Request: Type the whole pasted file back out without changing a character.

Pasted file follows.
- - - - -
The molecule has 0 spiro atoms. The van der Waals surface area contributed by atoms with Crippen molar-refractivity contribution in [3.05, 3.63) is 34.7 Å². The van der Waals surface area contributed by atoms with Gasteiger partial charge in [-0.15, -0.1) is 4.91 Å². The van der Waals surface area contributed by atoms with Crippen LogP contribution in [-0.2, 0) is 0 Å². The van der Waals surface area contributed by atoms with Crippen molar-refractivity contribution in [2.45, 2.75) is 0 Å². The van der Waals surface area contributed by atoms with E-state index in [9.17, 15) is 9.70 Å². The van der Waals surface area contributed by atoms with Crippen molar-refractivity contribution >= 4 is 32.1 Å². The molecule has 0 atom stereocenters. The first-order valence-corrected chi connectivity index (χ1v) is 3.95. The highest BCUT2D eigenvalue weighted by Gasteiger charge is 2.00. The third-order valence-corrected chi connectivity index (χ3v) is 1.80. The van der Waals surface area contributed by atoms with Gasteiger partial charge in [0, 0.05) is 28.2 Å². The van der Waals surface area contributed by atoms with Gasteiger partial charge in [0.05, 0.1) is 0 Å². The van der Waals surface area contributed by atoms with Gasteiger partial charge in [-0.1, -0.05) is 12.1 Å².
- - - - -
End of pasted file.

The molecule has 0 spiro atoms. The van der Waals surface area contributed by atoms with Crippen molar-refractivity contribution in [3.05, 3.63) is 34.7 Å². The van der Waals surface area contributed by atoms with Gasteiger partial charge in [-0.15, -0.1) is 4.91 Å². The van der Waals surface area contributed by atoms with Crippen LogP contribution in [-0.2, 0) is 0 Å². The van der Waals surface area contributed by atoms with Crippen molar-refractivity contribution in [2.45, 2.75) is 0 Å². The van der Waals surface area contributed by atoms with E-state index in [9.17, 15) is 9.70 Å². The van der Waals surface area contributed by atoms with Crippen molar-refractivity contribution >= 4 is 32.1 Å². The molecule has 0 atom stereocenters. The first-order valence-corrected chi connectivity index (χ1v) is 3.95. The highest BCUT2D eigenvalue weighted by Gasteiger charge is 2.00. The third-order valence-corrected chi connectivity index (χ3v) is 1.80. The van der Waals surface area contributed by atoms with Gasteiger partial charge in [0, 0.05) is 28.2 Å². The van der Waals surface area contributed by atoms with Gasteiger partial charge in [0.05, 0.1) is 0 Å². The van der Waals surface area contributed by atoms with Gasteiger partial charge in [-0.1, -0.05) is 12.1 Å².